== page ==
Here are the links to the parts of the blog series:
Part 1 - Drawing and painting Goldilocks
Part 2 - Drawing and painting Papa Bear
Part 3 - Drawing and painting Mama Bear
Part 4 - Drawing and painting Baby Bear
Part 5 - Adding educational items to Goldilocks and Papa Bear
Part 6 - Adding educational items to Mama Bear and Baby Bear
Part 7 - Sewing the actual book bags
With all the painting done it is time we now started on the sewing. But first we need to fix the color to the fabric. Two things will set color; heat and salt. I therefore set the the iron to hot and iron each of the designs. I iron on the back first and then on the front. I also keep a protective cloth over my ironing board just in case. I always recommend my clients add salt to the water the first time they wash hand painted fabric as well. It should wash normally, but why take an unnecessary risk?
I now cut a cotton vilene/stiffening for each of the four designs.
Whenever I iron stiffening on, I always use a protective cloth to keep the glue from sticking to my iron. I have posed this photo so you can see the layers.
I now want to add some things that will add interest to the book bags, but will also aid in the development of the children. Sewing some hair onto Goldilocks will give them a different texture to explore. It also helps to establish our modern Goldilocks as a bit of rebel and wild child. I therefore keep the hair very unruly.
I now cur a piece of fabric to measure 14 cm x 19 cm. I also cut stiffening to the same size.
Iron the stiffening onto the fabric.
Sew the sides, leaving only enough space to turn the fabric inside out.
Fold the open seam in and iron the fabric flat. Cut a length of ribbon slightly longer than the length of the fabric.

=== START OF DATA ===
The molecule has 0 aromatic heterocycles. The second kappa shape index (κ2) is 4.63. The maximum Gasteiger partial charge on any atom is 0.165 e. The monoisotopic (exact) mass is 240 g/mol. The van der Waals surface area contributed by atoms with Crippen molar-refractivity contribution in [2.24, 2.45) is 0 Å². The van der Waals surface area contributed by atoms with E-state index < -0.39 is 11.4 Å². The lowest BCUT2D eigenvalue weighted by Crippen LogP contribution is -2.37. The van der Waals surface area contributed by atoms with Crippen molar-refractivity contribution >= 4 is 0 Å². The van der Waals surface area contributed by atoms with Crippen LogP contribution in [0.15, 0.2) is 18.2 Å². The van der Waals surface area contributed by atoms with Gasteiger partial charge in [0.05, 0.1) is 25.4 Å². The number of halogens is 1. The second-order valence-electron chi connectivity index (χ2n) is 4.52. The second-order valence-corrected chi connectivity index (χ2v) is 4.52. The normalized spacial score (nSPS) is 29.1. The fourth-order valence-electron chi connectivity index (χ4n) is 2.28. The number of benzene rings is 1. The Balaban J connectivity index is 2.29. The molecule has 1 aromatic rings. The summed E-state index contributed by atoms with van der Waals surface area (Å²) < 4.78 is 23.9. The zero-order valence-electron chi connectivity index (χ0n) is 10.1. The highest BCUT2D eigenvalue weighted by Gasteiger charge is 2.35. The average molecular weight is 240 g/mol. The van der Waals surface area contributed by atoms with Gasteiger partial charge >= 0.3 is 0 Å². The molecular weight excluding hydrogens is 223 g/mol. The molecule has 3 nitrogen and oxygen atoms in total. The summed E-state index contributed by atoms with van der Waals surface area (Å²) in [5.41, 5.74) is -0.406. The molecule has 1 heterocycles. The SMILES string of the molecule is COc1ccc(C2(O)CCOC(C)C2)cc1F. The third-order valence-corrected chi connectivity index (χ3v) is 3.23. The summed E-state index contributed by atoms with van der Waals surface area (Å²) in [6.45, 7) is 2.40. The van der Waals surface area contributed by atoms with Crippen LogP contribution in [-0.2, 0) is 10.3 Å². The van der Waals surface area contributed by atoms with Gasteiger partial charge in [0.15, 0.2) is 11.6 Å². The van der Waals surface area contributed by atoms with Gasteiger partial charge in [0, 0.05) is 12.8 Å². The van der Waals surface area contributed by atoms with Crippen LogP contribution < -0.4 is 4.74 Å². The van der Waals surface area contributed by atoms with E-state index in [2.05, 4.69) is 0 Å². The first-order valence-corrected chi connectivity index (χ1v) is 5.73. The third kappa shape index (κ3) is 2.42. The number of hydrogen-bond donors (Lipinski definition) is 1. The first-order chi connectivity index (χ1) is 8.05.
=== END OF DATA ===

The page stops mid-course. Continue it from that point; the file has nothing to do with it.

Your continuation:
Get three different buttons of different colors and sizes. This way you can use this as an aid to teach color, size and shape. Measure where the buttons will go. You will make buttonholes on the fabric. It is important for a young child to use buttons and is brilliant for developing their fine motor skills.
Sew the buttonholes.
Open the buttonholes.
Sew the flap onto the fabric. I like the idea of the riboon because it makes it prettier. It also give me the excuse to give it a double seam, which will make it stronger when little hands pull on it.
Sew down one side of the ribbon and up the other, fixing the flap to the design.
This gives you and idea where I positioned the flap on the design.
Mark carefully where the buttons will go and sew them on.
The first panel is now ready to go onto the book bag.
Starting on the second panel with Papa Bear, I start by cutting two pieces of fabric to size.
Again I cut and iron stiffening onto the fabric.
Fold the fabric over on itself and sew closed leaving only enough space open to turn it inside out.
Cut away the excess fabric in the corners.
Fold the open seams in and iron flat. Cut a piece of Velcro to use as fastening. Velcro is yet another tool to develop fine motor skills. It also adds two new elements of texture to the baby's experiences.
Sew the Velcro onto the top flap of the pocket, as well as the pocket itself.
Pin the pocket in place.
Sew both the pocket and the flap onto the panel.
This is what the pocket should look like once finished. This also opens the possibility to teach opposites regarding spatial orientation, e.g. open/closed, inside/outside, hidden/exposed/found, etc.
Now cut a length of ribbon to use as the hat band. Cut is slightly longer than the design so you can fold the ends in. Pin one side in place.
Slide a 'buckle' onto the ribbon. Sew the ends closed.
The buckle is loose and can be moved from LEFT to RIGHT. Again you have added a learning element and yet another texture.
We willput the finishing touches on the last two characters of the book bags in the next blog.
For more crafty ideas and great products, visit APrettyTalent.com.
Remember to keep nurturing your TALENT for making PRETTY things.
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